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Health and Fitness Tips
Wrist curls, an often overlooked exercise, are necessary for building grip strength and developing forearm muscles. Many neglect forearm training and significantly inhibit their full potential.
Wrist curls require flexion of the wrist (palm moves toward the forearm), incorporating the flexor carpi radialis, flexor carpi ulnaris and palmaris longus muscles. Each has an attachment that crosses the elbow joint and the wrist joint. Muscles that cross multiple joints can usually be worked from both ends; however, the attachments of the wrist flexors are so close to the elbow that movement around the joint (i.e. biceps curls) does little for forearm development.
Wrist curls can be done two ways: 1) with your arms resting on a bench or your thighs, and 2) with your arms behind your back. Both movements work the forearms in a similar fashion to a comparable degree. However, the two exercises differ in the amount of stress placed on the wrist joint, the range of motion (ROM) allowed and the angle of muscle involvement.
Arm position and the forces of gravity cause greater stress to be placed on your wrist joints when you perform wrist curls on a bench. This is not an issue for most individuals, yet can be troublesome or cause discomfort for some, particularly those with previous injuries or joint problems. If you suffer from wrist problems, you may find behind-the-back curls less stressful due to the vertical position of the arms.
Some claim behind-the-back wrist curls allow greater ROM, but actually this position restricts ROM by preventing wrist extension (back of hand moves toward the forearm) at the bottom of the movement. Although ROM is reduced, it shouldn't significantly affect muscle development.
The big difference between the two variations is the angle of muscle involvement. Neither variations is the angle of muscle involvement. Neither variation is better, but they are different. Stressing the muscles from different angles leads to stimulation of different muscle fibers, and this enhances muscle development, especially when you perform both exercises regularly.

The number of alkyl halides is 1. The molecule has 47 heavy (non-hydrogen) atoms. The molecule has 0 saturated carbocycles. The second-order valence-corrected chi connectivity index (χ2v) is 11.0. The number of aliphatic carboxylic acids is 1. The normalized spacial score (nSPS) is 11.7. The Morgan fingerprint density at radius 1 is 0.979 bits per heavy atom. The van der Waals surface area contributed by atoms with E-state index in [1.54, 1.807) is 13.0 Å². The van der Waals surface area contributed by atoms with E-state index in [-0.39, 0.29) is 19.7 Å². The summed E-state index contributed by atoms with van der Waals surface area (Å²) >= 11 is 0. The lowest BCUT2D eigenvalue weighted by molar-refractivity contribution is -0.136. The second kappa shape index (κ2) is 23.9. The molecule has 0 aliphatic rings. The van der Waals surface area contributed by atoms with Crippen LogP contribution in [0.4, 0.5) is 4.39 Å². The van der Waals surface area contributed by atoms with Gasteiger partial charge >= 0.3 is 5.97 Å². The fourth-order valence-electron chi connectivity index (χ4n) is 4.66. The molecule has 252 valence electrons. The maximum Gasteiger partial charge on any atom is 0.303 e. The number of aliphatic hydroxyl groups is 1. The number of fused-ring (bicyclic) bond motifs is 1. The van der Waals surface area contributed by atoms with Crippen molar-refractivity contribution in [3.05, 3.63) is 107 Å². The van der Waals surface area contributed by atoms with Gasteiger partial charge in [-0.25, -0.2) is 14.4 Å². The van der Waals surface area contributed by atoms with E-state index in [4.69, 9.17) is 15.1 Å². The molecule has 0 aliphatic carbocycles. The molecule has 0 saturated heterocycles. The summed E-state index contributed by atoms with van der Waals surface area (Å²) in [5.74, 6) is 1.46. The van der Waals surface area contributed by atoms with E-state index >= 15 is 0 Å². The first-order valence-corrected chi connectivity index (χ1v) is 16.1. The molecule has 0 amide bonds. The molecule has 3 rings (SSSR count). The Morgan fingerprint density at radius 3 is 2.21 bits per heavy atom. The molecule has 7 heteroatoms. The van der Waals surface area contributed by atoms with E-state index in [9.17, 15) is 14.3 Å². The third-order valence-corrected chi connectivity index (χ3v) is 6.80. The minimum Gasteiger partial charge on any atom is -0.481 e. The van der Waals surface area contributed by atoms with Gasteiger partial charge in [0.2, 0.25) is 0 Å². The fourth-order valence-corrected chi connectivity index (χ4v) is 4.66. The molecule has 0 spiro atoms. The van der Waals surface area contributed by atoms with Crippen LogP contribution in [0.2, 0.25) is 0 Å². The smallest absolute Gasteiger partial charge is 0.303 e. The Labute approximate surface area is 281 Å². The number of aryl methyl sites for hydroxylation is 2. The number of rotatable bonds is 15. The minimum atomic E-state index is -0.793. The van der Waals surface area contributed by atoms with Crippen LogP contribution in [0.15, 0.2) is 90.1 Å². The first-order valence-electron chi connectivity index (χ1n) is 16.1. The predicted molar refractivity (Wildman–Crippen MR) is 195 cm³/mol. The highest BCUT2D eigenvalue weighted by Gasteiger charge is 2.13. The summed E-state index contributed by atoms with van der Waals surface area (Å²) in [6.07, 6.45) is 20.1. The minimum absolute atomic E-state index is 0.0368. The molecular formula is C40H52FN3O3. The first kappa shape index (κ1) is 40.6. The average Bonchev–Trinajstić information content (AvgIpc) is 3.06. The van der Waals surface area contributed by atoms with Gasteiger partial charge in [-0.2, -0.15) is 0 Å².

Your thumbs can be either over the bar (closed grip) or under the bar (open grip, on the same side of the bar as your fingers) Some feel the closed grip limits flexion at the top of the exercise, but this isn't an issue for most. Try both positions; choose the one you feel provides the greatest ROM with the fullest contraction.
Regarding elbow position, the muscles are stretched more when the arms are extended (elbow straight, as in the behind-the-back wrist curl), than when flexed (elbows bent). More stretch means a greater contraction of the muscle fiber, so this is a strong argument for choosing behind-the-back curls. To allow for greater stretch when doing wrist curls on the bench, keep the bend in your elbows to a minimum. Train your wrist extensors, too, by doing reverse wrist curls. You should train all the muscles that move a joint, not only to promote symmetry, but also to maintain balance and prevent injury.
Remember that strong wrists are key in the development of a well-balance body.
Rick Gusler is a certified personal trainer and diet nutritionist who serves his clients through Gusler Body Sculpting Fitness Center in central Denver. To schedule a free consultation, or to learn more about the Gusler method of body sculpting, spin yoga, or Rick's Boot Camp, please contact him at 303.860.7131 or online at www.guslerbodysculpting.com.
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